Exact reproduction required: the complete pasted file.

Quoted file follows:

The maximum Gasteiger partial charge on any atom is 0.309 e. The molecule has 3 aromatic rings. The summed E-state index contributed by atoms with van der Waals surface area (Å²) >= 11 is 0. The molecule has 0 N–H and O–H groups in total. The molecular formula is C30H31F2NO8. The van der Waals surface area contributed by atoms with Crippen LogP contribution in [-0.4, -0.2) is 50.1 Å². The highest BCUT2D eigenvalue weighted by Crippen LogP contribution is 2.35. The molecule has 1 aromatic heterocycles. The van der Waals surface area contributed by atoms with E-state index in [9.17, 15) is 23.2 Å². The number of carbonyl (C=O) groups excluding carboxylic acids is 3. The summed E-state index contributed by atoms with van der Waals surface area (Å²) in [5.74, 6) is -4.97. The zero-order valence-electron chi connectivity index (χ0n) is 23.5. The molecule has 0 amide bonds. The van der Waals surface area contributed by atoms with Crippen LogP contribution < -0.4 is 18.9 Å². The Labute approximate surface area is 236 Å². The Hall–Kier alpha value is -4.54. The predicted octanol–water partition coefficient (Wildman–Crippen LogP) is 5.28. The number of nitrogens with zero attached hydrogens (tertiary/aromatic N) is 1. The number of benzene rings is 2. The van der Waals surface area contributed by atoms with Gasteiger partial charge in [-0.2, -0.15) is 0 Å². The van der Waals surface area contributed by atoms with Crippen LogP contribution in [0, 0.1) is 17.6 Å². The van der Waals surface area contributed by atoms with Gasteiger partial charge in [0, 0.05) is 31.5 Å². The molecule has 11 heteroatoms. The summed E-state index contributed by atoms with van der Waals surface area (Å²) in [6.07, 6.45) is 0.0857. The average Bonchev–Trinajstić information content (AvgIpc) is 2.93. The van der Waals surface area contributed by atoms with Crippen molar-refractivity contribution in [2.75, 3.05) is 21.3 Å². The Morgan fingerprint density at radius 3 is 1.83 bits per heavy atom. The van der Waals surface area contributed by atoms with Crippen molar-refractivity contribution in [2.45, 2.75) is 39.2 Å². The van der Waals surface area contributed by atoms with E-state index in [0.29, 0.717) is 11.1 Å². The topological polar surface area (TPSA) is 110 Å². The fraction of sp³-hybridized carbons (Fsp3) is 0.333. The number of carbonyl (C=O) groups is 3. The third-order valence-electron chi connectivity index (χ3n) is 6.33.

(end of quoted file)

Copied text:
The maximum Gasteiger partial charge on any atom is 0.309 e. The molecule has 3 aromatic rings. The summed E-state index contributed by atoms with van der Waals surface area (Å²) >= 11 is 0. The molecule has 0 N–H and O–H groups in total. The molecular formula is C30H31F2NO8. The van der Waals surface area contributed by atoms with Crippen LogP contribution in [-0.4, -0.2) is 50.1 Å². The highest BCUT2D eigenvalue weighted by Crippen LogP contribution is 2.35. The molecule has 1 aromatic heterocycles. The van der Waals surface area contributed by atoms with E-state index in [9.17, 15) is 23.2 Å². The number of carbonyl (C=O) groups excluding carboxylic acids is 3. The summed E-state index contributed by atoms with van der Waals surface area (Å²) in [5.74, 6) is -4.97. The zero-order valence-electron chi connectivity index (χ0n) is 23.5. The molecule has 0 amide bonds. The van der Waals surface area contributed by atoms with Crippen LogP contribution < -0.4 is 18.9 Å². The Labute approximate surface area is 236 Å². The Hall–Kier alpha value is -4.54. The predicted octanol–water partition coefficient (Wildman–Crippen LogP) is 5.28. The number of nitrogens with zero attached hydrogens (tertiary/aromatic N) is 1. The number of benzene rings is 2. The van der Waals surface area contributed by atoms with Gasteiger partial charge in [-0.2, -0.15) is 0 Å². The van der Waals surface area contributed by atoms with Crippen LogP contribution in [0, 0.1) is 17.6 Å². The van der Waals surface area contributed by atoms with Gasteiger partial charge in [0, 0.05) is 31.5 Å². The molecule has 11 heteroatoms. The summed E-state index contributed by atoms with van der Waals surface area (Å²) in [6.07, 6.45) is 0.0857. The average Bonchev–Trinajstić information content (AvgIpc) is 2.93. The van der Waals surface area contributed by atoms with Crippen molar-refractivity contribution in [2.75, 3.05) is 21.3 Å². The Morgan fingerprint density at radius 3 is 1.83 bits per heavy atom. The van der Waals surface area contributed by atoms with Crippen molar-refractivity contribution in [2.45, 2.75) is 39.2 Å². The van der Waals surface area contributed by atoms with E-state index in [0.29, 0.717) is 11.1 Å². The topological polar surface area (TPSA) is 110 Å². The fraction of sp³-hybridized carbons (Fsp3) is 0.333. The number of carbonyl (C=O) groups is 3. The third-order valence-electron chi connectivity index (χ3n) is 6.33.